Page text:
Coming 2 America

Rating: 1.5 out of 5.

It’s been 33 years and Eddie Murphy returns as Prince Akeem. He’s supported once again by Arsenio Hall as his trusted confidant Semmi. I regard Coming to America as a classic and easily among the Top 5 movies Eddie Murphy ever made. The R-rated farce admittedly had a couple adult scenes and some coarse language, but it was mostly a warm, good-natured comedy full of heart.

In this continuation, the two must traverse again to America from their country of Zamunda. Prince Akeem has just become the supreme ruler upon the death of his father, King Jaffe Joffer (James Earl Jones). Akeem has recently discovered he sired an illegitimate son when he visited Queens in the 1980s. As the newly appointed King, he must make arrangements for a suitable successor. Incidentally, Akeem has three fiercely independent daughters that are all strong and intelligent. First-born Princess Meeka Joffer (KiKi Layne) is more than capable. Ah but sadly tradition demands that only a man can inherit the throne. So off he goes to locate his “bastard son” (Akeem’s words, not mine). The King finds his offspring surprisingly quickly and takes Lavelle (Jermaine Fowler) along with his mother Mary (Leslie Jones) and Uncle Reem (Tracy Morgan) back to Zamunda.

Culture clash shenanigans ensue as Lavelle is groomed to be royalty. These developments include a bride named Bopoto (Teyana Taylor) that has been pre-selected for him. She is the daughter of General Izzi (Wesley Snipes) and this marriage will unite the kingdom of Zamunda with neighboring Nextdoria. Surprise! Lavelle isn’t too keen on this predetermined match. He’s in love with his Zamundan hairdresser, Mirembe (Nomzamo Mbatha). I needn’t continue to illustrate how familiar this saga sounds. I guess I shouldn’t be surprised. The filmmakers can’t even be bothered with a new title. Coming 2 America just replaces a preposition with a number. That’s the level of creativity used for the entire production.

Coming 2 America is a blatant ripoff of the original. This quite possibly ranks among the laziest copies I’ve ever seen. Screenwriters Barry W. Blaustein and David Sheffield have returned and they are now assisted by Kenya Barris (ABC sitcom Black-ish). They merely recreate the narrative with minimal changes. The main difference is how much country-hopping they do. The adventure blissfully bounces from Zamunda to Queens, then back to Zamunda where most of the action takes place. Then it’s off to Queens for the climax only to retire in Zamunda for the finish.

The drama is filled with antics that no rational (or principled) person should be forced to accept. Anyone who saw the first flick knew that Akeem was far more progressive than his father. For example, arranged marriages were not his thing. I mean that belief formed the entire thrust of the previous film. However, this account requires that he forget all of that and promote the intolerance of his father to make this outdated premise work once again. Akeem has now embraced the mindset he once rallied against. It gets worse.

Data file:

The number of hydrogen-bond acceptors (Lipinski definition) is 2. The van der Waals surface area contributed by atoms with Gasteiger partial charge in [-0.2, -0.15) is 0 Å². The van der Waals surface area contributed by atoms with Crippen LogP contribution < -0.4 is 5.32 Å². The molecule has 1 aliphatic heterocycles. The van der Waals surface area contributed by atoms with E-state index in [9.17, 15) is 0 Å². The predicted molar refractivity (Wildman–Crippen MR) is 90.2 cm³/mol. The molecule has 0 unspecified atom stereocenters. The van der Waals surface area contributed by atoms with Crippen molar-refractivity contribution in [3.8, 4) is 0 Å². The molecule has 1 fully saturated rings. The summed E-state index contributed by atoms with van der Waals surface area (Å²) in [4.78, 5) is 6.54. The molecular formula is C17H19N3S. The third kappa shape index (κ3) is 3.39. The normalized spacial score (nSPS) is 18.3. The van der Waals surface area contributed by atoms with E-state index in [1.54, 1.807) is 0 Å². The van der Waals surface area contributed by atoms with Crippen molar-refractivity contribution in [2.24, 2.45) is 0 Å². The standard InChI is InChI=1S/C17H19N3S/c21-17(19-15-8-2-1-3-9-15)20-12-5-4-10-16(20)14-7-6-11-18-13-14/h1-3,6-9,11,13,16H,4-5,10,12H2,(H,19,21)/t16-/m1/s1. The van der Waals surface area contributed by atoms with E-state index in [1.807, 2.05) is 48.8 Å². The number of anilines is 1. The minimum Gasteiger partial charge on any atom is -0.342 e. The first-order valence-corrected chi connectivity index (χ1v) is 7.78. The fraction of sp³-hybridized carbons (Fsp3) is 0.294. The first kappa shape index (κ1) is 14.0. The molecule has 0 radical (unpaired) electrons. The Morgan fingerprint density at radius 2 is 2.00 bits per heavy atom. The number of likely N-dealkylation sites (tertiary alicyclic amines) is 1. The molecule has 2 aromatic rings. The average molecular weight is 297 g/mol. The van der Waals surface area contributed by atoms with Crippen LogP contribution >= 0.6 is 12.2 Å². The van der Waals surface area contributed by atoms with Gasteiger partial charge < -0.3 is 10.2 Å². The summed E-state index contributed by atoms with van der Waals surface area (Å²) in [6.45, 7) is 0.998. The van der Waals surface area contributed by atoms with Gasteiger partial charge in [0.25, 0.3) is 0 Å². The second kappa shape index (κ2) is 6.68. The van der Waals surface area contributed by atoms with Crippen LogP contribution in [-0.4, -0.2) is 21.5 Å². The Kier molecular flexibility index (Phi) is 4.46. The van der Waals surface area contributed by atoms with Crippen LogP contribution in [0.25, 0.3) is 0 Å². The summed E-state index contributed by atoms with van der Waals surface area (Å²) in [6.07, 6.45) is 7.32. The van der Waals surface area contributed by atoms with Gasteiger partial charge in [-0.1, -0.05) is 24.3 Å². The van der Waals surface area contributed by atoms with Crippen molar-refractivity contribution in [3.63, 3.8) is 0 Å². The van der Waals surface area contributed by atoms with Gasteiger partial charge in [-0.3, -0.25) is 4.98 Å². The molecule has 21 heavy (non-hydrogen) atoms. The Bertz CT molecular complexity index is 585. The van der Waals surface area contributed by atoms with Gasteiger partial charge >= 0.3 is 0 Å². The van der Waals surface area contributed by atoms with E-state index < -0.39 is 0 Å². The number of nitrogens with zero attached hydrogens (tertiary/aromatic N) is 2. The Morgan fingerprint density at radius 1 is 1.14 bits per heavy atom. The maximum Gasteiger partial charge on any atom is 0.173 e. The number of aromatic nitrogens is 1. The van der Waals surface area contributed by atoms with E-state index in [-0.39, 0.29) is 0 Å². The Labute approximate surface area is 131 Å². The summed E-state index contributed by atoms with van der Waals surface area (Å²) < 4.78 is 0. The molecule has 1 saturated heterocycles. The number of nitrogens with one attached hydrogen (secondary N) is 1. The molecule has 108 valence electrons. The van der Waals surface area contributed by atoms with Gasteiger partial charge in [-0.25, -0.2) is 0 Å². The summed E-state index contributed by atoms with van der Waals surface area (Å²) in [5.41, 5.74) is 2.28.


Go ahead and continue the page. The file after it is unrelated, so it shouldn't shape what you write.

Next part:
Let’s consider the deed that sets the plot in motion. How could Akeem have a son he knew nothing about? Apparently, Lavelle’s mother Mary put Akeem into a drug-induced stupor and sexually assaulted him while he was passed out unconscious. In the real world, she would be arrested for date rape but in this movie, the act is casually presented as a throwaway bit to justify why he now has a male heir. There are gags about circumcision and transgender surgery too. If all that’s not dreadful enough, Eddie Murphy isn’t even the focus here. It’s actor Jermaine Fowler as his son. He’s playing the same role in a remix of the established story with only slight manipulation of the previous jokes. When Lavelle’s mother takes a bath, this time it’s a MALE servant who informs her, “The royal privates are clean.” Oh so clever.

Coming 2 America is awful. The script still carelessly glides through all of this dreck with a sunny, upbeat attitude. The reprehensible bits only become troublesome if you stop to contemplate them. This is a movie that asks viewers to tolerate ridiculous situations and biases. I simply couldn’t surrender to the irksome requirements of the film. This is recycled dross. But let’s end on a positive note, shall we? At least it’s one of those sequels that doesn’t require you have seen part 1 to understand it. Oh, and the costumes by Ruth Carter (Malcolm X, Amistad, Black Panther) are fantastic.


2 Responses to “Coming 2 America”

  1. I’ve been hesitant to watch this as I’ve heard it stomps all over the original, your review backed up this decision


    • Yes. This is good advice or all: if you’ve seen the original, then no reason to watch this because it’s just another version of the same story. If you haven’t, then watch that. It’s far superior.

      Liked by 2 people

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